In order to fulfill these goals, SLAP advocates for subsidized co-pays on doctor’s visits, subsidized hospital visit fees, subsidized childcare, a rigorous living wage review process, contract parity, a grievance procedure, and an increase in the living wage to account for phasing out of the benefit bank. This past March, Swarthmore’s Board of Managers approved a new College minimum wage of $12/hour, up from $10.38/hour.
A living wage is the minimum pay level needed to meet basic needs. What’s considered a basic need is open to interpretation, and SLAP seeks to encourage Swarthmore College to have a more encompassing definition of the term.

SLAP’s current campaign is to convince the college to include childcare in the benefits for its employees, either through an on-site center or through subsidies allowing its employees to pay for childcare elsewhere. The group came to this decision after the issue came up in multiple conversations with staff members. Swarthmore students have pushed for childcare benefits in the past to no avail, but the importance of the issue has convinced SLAP members to reopen the campaign.

The group has sought to involve members of Swarthmore’s community through a variety of means, including last month’s “Chow and Chat About Childcare on Campus” event. This event aimed to encourage students to meet workers and to discuss issues of childcare on campus. In March, SLAP hosted a Staff Appreciation Pancake Breakfast with Swarthmore workers as another opportunity for students to meet the members of the Swarthmore community who work to take care of our school. SLAP also launched a photo campaign last fall, where students posed for photos outside of Sharples, and published an editorial in the Daily Gazette in April.

SLAP is currently working on creating a survey with the help of Swarthmore faculty and staff, and with the amount of effort both students, faculty, and staff have put into promoting childcare benefits, SLAP members are extremely motivated to continue their campaign next year.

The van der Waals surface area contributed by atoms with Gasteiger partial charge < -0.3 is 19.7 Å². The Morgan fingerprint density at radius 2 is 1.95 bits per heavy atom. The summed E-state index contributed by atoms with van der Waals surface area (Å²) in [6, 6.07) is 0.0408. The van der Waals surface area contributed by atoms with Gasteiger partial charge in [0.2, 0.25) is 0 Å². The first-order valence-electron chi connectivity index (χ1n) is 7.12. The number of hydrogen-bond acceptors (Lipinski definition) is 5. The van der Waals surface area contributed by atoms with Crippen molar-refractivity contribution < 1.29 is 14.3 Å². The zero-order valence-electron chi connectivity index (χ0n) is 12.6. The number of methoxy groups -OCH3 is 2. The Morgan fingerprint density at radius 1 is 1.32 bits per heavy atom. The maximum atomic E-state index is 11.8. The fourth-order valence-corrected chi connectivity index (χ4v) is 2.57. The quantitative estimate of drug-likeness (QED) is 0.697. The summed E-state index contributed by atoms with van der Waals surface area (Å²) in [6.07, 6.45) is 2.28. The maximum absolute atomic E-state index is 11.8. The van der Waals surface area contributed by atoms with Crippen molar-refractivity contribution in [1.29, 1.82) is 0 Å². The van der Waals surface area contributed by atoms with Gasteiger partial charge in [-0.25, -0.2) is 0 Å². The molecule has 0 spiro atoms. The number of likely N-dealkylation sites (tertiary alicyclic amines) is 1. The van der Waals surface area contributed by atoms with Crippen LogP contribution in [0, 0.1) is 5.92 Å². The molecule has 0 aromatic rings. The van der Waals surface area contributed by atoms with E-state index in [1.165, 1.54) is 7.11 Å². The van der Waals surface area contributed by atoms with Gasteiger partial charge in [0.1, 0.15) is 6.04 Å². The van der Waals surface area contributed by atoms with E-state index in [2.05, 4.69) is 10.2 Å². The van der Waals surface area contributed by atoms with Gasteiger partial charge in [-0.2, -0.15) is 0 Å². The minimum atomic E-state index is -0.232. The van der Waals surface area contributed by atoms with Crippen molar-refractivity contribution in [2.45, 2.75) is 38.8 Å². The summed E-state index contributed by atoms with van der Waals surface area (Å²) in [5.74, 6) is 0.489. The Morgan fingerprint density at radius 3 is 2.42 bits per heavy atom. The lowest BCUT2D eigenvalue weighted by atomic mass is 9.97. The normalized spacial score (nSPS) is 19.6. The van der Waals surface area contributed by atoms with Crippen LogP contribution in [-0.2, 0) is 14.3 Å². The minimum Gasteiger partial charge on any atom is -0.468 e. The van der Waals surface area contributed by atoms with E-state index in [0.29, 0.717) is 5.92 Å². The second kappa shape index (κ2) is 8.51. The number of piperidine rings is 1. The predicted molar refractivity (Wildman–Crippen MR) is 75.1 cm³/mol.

“Next year, staff, faculty, and students are going to make sure that our community does a better job of living up to its values by finally choosing to provide meaningful childcare services” explained SLAP member Ben Wolcott ’14.

SPJP (Students for Peace and Justice in Palestine)
Students involved with SPJP aim to raise awareness about the Israeli/Palestinian conflict and the violations of human rights that have and continue to occur. The humanitarian group aims to create an open discourse on campus about the issues and events that are occurring in regards to this conflict through a variety of outreach methods.

SPJP seeks to educate and involve students on campus and annually hosts a screening of “Occupation 101”, a 2006 documentary that serves as an introduction for students to the conflict. SPJP has also hosted a hummus-making parlor party, a Paces takeover, and brought a number of speakers to Swarthmore. In the fall, the group put up 174 flags on the Kohlberg lawn to represent 174 Israeli and Palestinian lives lost in the Gaza conflict in October 2012.

The group also brought two lecturers to campus this year. They hosted Dr. Jonathan Kuttab, a specialist in human rights law and the Israeli-Palestinian conflict, who discussed how the Israeli occupation violates international human rights law on a daily basis. This past semester, SPJP hosted Sa’ed Atshan ’06, a lecturer at Tufts University who studies issues of lesbian, gay, bisexual and transgender rights, sexuality and gender identity in Israel-Palestine.Through thoughtful choices of lecturers, SPJP has been able to attract students with different disciplinary interests.

This past semester, SPJP generated further interest in their cause through the use of more creative tactics. They hosted a slam poetry event, inviting Palestinian-American poet Remi Kanazi to perform. The event was extremely successful as it shed light on the conflict through a different, more artistic lens. You might have noticed a large wall in front of Parrish Hall blocking you from trotting down to Sharples after class last week. This was a simulated checkpoint barrier set up by SPJP to highlight other struggles beside the violence, brought on by the conflict.

“Our goal with this event in particular was to help Swatties understand a little bit of what it is like to be a Palestinian living in the occupied West Bank,” exaplined SPJP member Ben Bernard-Herman ’14. “Too often, empathy and interpersonal understanding are lost in complex political and social issues; I hope that the wall simulation allowed people to access some feelings of empathy for Palestinians who must go through checkpoints daily.”

Nest year, SPJP hopes to continue to create interest and concern about the Israeli- Palestinian conflict. Its members plan to continue inviting speakers and hosting movie screenings, with future plans to consider boycotts, divestment campaigns, and sanction campaigns as well.